web analytics
Heat break plan - Forno Bravo Forum: The Wood-Fired Oven Community

Announcement

Collapse

Forum Issues Update

Things are progressing in getting things back in order on the Forum! User avatars should be showing up. Attachment and inline images are in the process of being uploaded. We are still looking for a migration path for the Photoplog gallery. Thank you for your patience!
See more
See less

Heat break plan

Collapse
X
  • Filter
  • Time
  • Show
Clear All
new posts

  • Heat break plan

    I just purchased everything, including super insulating firebricks for my inner arch. As noted by others, they are soft and kind of prone to crumbling. I also purchased firebrick splits to mortar onto the face of the inner arch, so that the logs going in, and the pizza going in and out, as well as the door being placed onto the surface of the arch will not make it mess up. BUT, my plan is to make a 42 oven with a 20 wide door/arch 12 high, that flares out to 23 wide. The landing depth will be 15. I have my indispensible tool on my plywood and the whole thing traced on it, but haven't cut it yet, as it occurs to me that if I want the final product to be a 20 wide opening, that mortaring splits pieces (1 1/2 in thick) onto the arch face will bring my opening inward to 17 inches. So, perhaps I should make my board 23, not flaring outward to the outer arch, also at 23, but the "gluing" of the 1 1/2 splits will bring it in to the desired 20 inches for the inner arch.

    What say you all?



    Tom

  • #2
    Re: Heat break plan

    I believe I read (dmun) that insulating bricks do not hold a mortar bond so will not prove sufficient to support your plan. I am planning a heat break like the one in drseward's build. It allows contact of 1/2" of a standard entry firebrick to the face of the inner arch. Because insulating board is twice as efficient as insulating firebrick/vermicrete, I'll be going with that.

    Comment


    • #3
      Re: Heat break plan

      A 1/4" air gap is as good a thermal break as you need.

      Comment


      • #4
        Re: Heat break plan

        Tom, I think you could get the Firebrick to mortar to the Insulated Firebrick but it might take some doing to get the best joint. If you've decided on this, here is what I'd try. See what happens if you saturate the IFB in a bucket of water. Does it hold up? If so can you mortar a split to it, laminate it, before final placement by soaking the IFB and letting it dry just enough to get the mortar joint set? This might work. This said, I wonder about any expansion differences. I guess you could laminate and try running a torch on the FB until it gets to temp and see what happens to the joint. If there are significant differences in expansion the joint will fail.

        These are the questions that I'd be asking.

        Chris
        Last edited by SCChris; 09-17-2010, 05:40 PM.

        Comment


        • #5
          Re: Heat break plan

          "A 1/4" air gap is as good a thermal break as you need."


          1/4" of vermicrete would be better IMO but substitute lime for cement. An unfilled gap will fill up with cheese and subsequently cockroaches, although being the worlds toughest creatures they're unlikely to find the intense heat particularly comfortable.
          Kindled with zeal and fired with passion.

          Comment


          • #6
            Re: Heat break plan

            If you can find a foundry supply or shipyard, I'd bet you could find scraps of Cal. Si. board for free that would fill your 1/4 inch or better gap. The only spot in the break that you'd need to protect the material would be where the hot gasses exit into the flue area and I think you could just run the material back a 1/2 inch in a trough. If you felt like filling the trough, you could mortar this joint and not take much of a penalty. I guess you could do the same around the break area and use IFB. I also thought that If you cut and placed the IFB such that you allow for a split to cover but to be mortared to the full firebricks on the back side. Sorry, my sketch skills suck, but if you were to place a split to cover but on the backside of the split half of this face actually attaches to a full firebrick and the remainder bridges over the IFB.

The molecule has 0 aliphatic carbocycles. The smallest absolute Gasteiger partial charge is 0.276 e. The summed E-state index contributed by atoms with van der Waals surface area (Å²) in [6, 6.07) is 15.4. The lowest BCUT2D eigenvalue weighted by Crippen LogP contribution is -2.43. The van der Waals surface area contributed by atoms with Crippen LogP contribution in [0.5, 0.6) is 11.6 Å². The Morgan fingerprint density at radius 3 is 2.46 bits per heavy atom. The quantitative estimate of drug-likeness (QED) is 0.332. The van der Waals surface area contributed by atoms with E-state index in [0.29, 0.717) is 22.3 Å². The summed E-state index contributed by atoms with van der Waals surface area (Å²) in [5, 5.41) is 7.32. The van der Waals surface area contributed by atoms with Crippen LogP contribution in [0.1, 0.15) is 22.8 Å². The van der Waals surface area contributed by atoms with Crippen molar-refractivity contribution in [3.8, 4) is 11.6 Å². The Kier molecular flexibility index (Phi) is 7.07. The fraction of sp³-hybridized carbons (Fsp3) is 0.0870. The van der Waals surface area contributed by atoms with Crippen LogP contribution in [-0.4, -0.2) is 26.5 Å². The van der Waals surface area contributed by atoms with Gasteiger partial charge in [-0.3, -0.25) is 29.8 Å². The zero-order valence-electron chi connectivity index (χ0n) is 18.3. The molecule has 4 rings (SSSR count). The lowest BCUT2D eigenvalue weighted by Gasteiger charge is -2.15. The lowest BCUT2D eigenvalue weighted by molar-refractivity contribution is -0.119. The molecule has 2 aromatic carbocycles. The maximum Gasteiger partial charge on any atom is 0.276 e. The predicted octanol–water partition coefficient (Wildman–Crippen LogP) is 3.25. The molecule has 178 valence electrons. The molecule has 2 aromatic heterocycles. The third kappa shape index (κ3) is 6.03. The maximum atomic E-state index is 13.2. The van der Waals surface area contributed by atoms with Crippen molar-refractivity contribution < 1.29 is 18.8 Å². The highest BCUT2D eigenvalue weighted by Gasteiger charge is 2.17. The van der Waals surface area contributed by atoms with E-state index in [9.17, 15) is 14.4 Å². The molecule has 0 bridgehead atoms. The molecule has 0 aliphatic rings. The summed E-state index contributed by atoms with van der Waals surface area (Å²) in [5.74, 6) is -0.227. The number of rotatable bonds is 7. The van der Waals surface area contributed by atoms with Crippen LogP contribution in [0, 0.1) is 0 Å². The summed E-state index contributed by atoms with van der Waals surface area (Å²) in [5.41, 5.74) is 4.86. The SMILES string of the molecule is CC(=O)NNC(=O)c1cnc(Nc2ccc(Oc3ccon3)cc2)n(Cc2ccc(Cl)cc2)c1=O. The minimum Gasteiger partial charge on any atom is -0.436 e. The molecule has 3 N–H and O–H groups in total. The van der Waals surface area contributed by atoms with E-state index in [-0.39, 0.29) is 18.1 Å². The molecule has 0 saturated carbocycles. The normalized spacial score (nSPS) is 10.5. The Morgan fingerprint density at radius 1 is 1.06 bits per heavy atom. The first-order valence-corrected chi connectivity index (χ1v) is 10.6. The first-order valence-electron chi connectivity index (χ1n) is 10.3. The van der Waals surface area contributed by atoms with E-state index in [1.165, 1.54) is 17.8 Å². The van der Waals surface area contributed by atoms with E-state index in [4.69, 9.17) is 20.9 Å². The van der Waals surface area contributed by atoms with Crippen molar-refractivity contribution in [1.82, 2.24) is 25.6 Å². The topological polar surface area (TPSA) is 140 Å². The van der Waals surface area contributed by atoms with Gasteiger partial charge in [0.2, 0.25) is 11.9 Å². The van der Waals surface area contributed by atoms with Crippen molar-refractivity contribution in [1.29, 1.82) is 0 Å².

I hope this makes sense, lack of sleep and a lack of coffee doesn’t really help my communications..

            Chris

            PS you might try these folks for scrap. I don't know that they can help, but the search indicated that they use ceramic fiber insulation. Most folks are really fasinated and just want to help any way they can.

            Agr Fabricators, Inc. - Jacksonville, FL
            Thermal Products Co., Inc. - Norcross, GA
            Last edited by SCChris; 09-18-2010, 07:54 AM.

            Comment


            • #7
              Re: Heat break plan

              My plan calls for a 1" gap and to stuff it with Insblock pieces I saved. A standalone entry that contains the flue will allow a 180* ring of insulation to separate the dome and entry bricks. I'm hoping to minimize dome-to-entry heat transfer by limiting the contact point between the two to 1/2". I wonder if a bead of high-temp caulk (red) on the backside of the entry brick where it touches the dome would be advisable.
              Attached Files

              Comment


              • #8
                Re: Heat break plan

                the box of IFB was $80 at our local supplier of ceramic insulation, Atlantic Firebrick (we are a port city and they used to do all the boilers in the port), and now with this new information, I will take the box unopened back to them on monday. Kinda delays my build. I like the idea of the gap instead. I had to purchase the INSBLOCK19 by the box, so I have leftover to use. Apparently my pi R squared skills are not up to snuff, as I did not buy enough of the 12x12x2 firebrick tile (shiplap tiles), so I cannot continue this weekend anyway. 4 years in the planning, stopped in my tracks. The IFB seem so brittle. The guy at Atlantic Firebrick said he thought they could be snapped by hand, no saw needed. Doesn't sound tough enough to last for years of use.